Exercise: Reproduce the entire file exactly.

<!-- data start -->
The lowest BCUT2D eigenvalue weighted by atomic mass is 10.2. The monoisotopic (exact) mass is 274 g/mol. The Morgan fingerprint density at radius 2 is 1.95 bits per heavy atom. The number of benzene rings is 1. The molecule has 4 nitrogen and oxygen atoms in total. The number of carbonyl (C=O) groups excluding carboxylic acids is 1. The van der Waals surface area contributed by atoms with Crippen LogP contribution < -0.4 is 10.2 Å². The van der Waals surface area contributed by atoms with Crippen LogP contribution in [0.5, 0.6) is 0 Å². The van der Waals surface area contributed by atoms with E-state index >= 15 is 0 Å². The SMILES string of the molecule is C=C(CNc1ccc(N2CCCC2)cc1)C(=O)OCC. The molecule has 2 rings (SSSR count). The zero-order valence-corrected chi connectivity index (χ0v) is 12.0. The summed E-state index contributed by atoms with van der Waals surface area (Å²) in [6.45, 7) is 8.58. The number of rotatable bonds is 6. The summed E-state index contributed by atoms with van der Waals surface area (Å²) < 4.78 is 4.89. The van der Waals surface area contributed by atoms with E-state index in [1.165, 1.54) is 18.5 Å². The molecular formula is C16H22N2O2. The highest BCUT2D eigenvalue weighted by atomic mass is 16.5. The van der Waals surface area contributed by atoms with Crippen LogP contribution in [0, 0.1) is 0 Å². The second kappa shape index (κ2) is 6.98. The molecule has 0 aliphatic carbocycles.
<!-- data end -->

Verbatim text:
The lowest BCUT2D eigenvalue weighted by atomic mass is 10.2. The monoisotopic (exact) mass is 274 g/mol. The Morgan fingerprint density at radius 2 is 1.95 bits per heavy atom. The number of benzene rings is 1. The molecule has 4 nitrogen and oxygen atoms in total. The number of carbonyl (C=O) groups excluding carboxylic acids is 1. The van der Waals surface area contributed by atoms with Crippen LogP contribution < -0.4 is 10.2 Å². The van der Waals surface area contributed by atoms with Crippen LogP contribution in [0.5, 0.6) is 0 Å². The van der Waals surface area contributed by atoms with E-state index >= 15 is 0 Å². The SMILES string of the molecule is C=C(CNc1ccc(N2CCCC2)cc1)C(=O)OCC. The molecule has 2 rings (SSSR count). The zero-order valence-corrected chi connectivity index (χ0v) is 12.0. The summed E-state index contributed by atoms with van der Waals surface area (Å²) in [6.45, 7) is 8.58. The number of rotatable bonds is 6. The summed E-state index contributed by atoms with van der Waals surface area (Å²) < 4.78 is 4.89. The van der Waals surface area contributed by atoms with E-state index in [1.165, 1.54) is 18.5 Å². The molecular formula is C16H22N2O2. The highest BCUT2D eigenvalue weighted by atomic mass is 16.5. The van der Waals surface area contributed by atoms with Crippen LogP contribution in [0, 0.1) is 0 Å². The second kappa shape index (κ2) is 6.98. The molecule has 0 aliphatic carbocycles.